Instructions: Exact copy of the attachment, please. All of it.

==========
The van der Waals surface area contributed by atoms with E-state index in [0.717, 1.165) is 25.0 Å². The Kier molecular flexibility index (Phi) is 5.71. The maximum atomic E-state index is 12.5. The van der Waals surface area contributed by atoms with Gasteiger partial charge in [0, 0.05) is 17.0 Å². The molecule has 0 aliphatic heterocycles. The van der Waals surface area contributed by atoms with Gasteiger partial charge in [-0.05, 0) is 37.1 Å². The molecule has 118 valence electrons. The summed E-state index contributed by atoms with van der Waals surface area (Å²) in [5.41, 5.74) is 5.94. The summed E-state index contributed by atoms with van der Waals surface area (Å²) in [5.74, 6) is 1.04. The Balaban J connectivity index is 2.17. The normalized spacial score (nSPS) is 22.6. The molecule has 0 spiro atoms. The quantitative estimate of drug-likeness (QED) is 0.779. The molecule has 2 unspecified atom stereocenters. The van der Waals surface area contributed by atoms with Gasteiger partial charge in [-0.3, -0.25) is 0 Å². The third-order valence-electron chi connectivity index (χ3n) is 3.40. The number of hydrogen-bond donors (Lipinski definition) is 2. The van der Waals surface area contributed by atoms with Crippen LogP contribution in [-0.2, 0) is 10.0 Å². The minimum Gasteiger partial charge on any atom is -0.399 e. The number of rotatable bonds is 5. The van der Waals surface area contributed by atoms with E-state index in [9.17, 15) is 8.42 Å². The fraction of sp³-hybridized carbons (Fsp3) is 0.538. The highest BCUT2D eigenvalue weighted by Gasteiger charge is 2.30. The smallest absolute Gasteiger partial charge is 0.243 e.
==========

The van der Waals surface area contributed by atoms with E-state index in [0.717, 1.165) is 25.0 Å². The Kier molecular flexibility index (Phi) is 5.71. The maximum atomic E-state index is 12.5. The van der Waals surface area contributed by atoms with Gasteiger partial charge in [0, 0.05) is 17.0 Å². The molecule has 0 aliphatic heterocycles. The van der Waals surface area contributed by atoms with Gasteiger partial charge in [-0.05, 0) is 37.1 Å². The molecule has 118 valence electrons. The summed E-state index contributed by atoms with van der Waals surface area (Å²) in [5.41, 5.74) is 5.94. The summed E-state index contributed by atoms with van der Waals surface area (Å²) in [5.74, 6) is 1.04. The Balaban J connectivity index is 2.17. The normalized spacial score (nSPS) is 22.6. The molecule has 0 spiro atoms. The quantitative estimate of drug-likeness (QED) is 0.779. The molecule has 2 unspecified atom stereocenters. The van der Waals surface area contributed by atoms with Gasteiger partial charge in [-0.3, -0.25) is 0 Å². The third-order valence-electron chi connectivity index (χ3n) is 3.40. The number of hydrogen-bond donors (Lipinski definition) is 2. The van der Waals surface area contributed by atoms with Crippen LogP contribution in [-0.2, 0) is 10.0 Å². The minimum Gasteiger partial charge on any atom is -0.399 e. The number of rotatable bonds is 5. The van der Waals surface area contributed by atoms with E-state index in [9.17, 15) is 8.42 Å². The fraction of sp³-hybridized carbons (Fsp3) is 0.538. The highest BCUT2D eigenvalue weighted by Gasteiger charge is 2.30. The smallest absolute Gasteiger partial charge is 0.243 e.